The stained glass is superb, with the majority being Victorian interspersed with more modern examples.  All in all, it was a perfect place to stop for a while… but our minds were on an older site by far….

This slideshow requires JavaScript.

About Sue Vincent

Sue Vincent is a Yorkshire-born writer and one of the Directors of The Silent Eye, a modern Mystery School. She writes alone and with Stuart France, exploring ancient myths, the mysterious landscape of Albion and the inner journey of the soul. Find out more at France and Vincent. She is owned by a small dog who also blogs. Follow her at scvincent.com and on Twitter @SCVincent. Find her books on Goodreads and follow her on Amazon worldwide to find out about new releases and offers. Email: findme@scvincent.com.
This entry was posted in adventure, albion, Churches, dragons, England, historic sites, History, Photography, Sacred sites, Stuart France and Sue Vincent and tagged , , , , , , . Bookmark the permalink.

14 Responses to North-easterly: Waylaid by wyverns

  1. Pingback: North-easterly: Waylaid by wyverns — Sue Vincent’s Daily Echo | tabletkitabesi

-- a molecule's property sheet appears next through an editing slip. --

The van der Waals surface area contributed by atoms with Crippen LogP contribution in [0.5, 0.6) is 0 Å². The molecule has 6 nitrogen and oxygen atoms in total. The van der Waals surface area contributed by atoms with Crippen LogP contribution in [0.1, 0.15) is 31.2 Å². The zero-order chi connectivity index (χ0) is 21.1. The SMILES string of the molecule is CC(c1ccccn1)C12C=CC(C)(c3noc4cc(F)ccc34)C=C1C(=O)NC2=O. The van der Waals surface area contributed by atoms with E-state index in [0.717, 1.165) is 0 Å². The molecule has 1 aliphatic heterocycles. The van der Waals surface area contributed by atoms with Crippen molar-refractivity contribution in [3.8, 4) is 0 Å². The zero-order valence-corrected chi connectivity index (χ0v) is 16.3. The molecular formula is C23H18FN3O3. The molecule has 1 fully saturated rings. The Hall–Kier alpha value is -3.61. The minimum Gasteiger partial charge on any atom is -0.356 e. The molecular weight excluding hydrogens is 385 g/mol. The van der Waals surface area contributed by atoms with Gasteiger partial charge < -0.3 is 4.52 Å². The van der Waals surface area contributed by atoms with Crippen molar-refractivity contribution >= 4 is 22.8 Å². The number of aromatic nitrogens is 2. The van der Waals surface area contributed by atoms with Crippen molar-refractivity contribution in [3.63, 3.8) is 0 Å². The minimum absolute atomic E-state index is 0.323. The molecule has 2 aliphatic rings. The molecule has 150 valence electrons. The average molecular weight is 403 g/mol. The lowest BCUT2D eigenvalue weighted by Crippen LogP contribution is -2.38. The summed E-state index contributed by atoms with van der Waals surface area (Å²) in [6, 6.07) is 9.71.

2. Eliza Waters says:

    A lot of history and noteworthy features for a small country church. The stained glass is remarkable.

    Like

  3. blosslyn says:

    What a lovely little church, so full of history, really enjoyed the visit 🙂 Lynne

    Like

  4. Widdershins says:

    Side-tracked? Me thinks not. Perhaps, ‘re-tracked’, again. 😀

    Like

  5. I enjoyed the all too brief stop at this church. Very interesting old place.

    Liked by 1 person

Leave a Reply

Fill in your details below or click an icon to log in:

WordPress.com Logo

You are commenting using your WordPress.com account. Log Out /  Change )

Google+ photo

You are commenting using your Google+ account. Log Out /  Change )

Twitter picture

You are commenting using your Twitter account. Log Out /  Change )

Facebook photo

You are commenting using your Facebook account. Log Out /  Change )

Connecting to %s

This site uses Akismet to reduce spam. Learn how your comment data is processed.